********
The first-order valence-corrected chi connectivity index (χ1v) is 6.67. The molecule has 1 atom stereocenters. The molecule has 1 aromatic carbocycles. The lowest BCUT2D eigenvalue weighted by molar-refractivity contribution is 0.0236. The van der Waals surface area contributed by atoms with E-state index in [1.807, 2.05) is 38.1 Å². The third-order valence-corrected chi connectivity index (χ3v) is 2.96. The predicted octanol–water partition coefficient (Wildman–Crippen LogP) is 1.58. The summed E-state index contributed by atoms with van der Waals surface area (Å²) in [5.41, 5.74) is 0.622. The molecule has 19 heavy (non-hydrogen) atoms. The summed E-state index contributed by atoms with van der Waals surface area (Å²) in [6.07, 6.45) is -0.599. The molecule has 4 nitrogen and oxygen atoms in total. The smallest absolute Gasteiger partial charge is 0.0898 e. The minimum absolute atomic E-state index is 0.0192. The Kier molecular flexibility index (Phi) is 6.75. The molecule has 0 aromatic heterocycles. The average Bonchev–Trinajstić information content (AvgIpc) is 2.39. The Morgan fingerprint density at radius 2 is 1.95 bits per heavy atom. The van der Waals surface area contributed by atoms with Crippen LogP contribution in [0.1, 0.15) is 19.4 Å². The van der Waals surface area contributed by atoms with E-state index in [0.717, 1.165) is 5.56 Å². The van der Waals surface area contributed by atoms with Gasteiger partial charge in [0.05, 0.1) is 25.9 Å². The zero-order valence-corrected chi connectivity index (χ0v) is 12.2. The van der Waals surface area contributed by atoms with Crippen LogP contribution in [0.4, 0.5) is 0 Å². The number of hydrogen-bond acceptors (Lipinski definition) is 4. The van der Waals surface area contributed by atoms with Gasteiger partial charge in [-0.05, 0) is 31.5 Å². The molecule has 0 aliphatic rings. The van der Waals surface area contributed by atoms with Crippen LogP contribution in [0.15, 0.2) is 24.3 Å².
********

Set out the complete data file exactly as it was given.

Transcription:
The first-order valence-corrected chi connectivity index (χ1v) is 6.67. The molecule has 1 atom stereocenters. The molecule has 1 aromatic carbocycles. The lowest BCUT2D eigenvalue weighted by molar-refractivity contribution is 0.0236. The van der Waals surface area contributed by atoms with E-state index in [1.807, 2.05) is 38.1 Å². The third-order valence-corrected chi connectivity index (χ3v) is 2.96. The predicted octanol–water partition coefficient (Wildman–Crippen LogP) is 1.58. The summed E-state index contributed by atoms with van der Waals surface area (Å²) in [5.41, 5.74) is 0.622. The molecule has 19 heavy (non-hydrogen) atoms. The summed E-state index contributed by atoms with van der Waals surface area (Å²) in [6.07, 6.45) is -0.599. The molecule has 4 nitrogen and oxygen atoms in total. The smallest absolute Gasteiger partial charge is 0.0898 e. The minimum absolute atomic E-state index is 0.0192. The Kier molecular flexibility index (Phi) is 6.75. The molecule has 0 aromatic heterocycles. The average Bonchev–Trinajstić information content (AvgIpc) is 2.39. The Morgan fingerprint density at radius 2 is 1.95 bits per heavy atom. The van der Waals surface area contributed by atoms with Crippen LogP contribution in [0.1, 0.15) is 19.4 Å². The van der Waals surface area contributed by atoms with E-state index in [0.717, 1.165) is 5.56 Å². The van der Waals surface area contributed by atoms with Gasteiger partial charge in [0.05, 0.1) is 25.9 Å². The zero-order valence-corrected chi connectivity index (χ0v) is 12.2. The van der Waals surface area contributed by atoms with Crippen LogP contribution in [0.4, 0.5) is 0 Å². The number of hydrogen-bond acceptors (Lipinski definition) is 4. The van der Waals surface area contributed by atoms with Gasteiger partial charge in [-0.05, 0) is 31.5 Å². The molecule has 0 aliphatic rings. The van der Waals surface area contributed by atoms with Crippen LogP contribution in [0.15, 0.2) is 24.3 Å².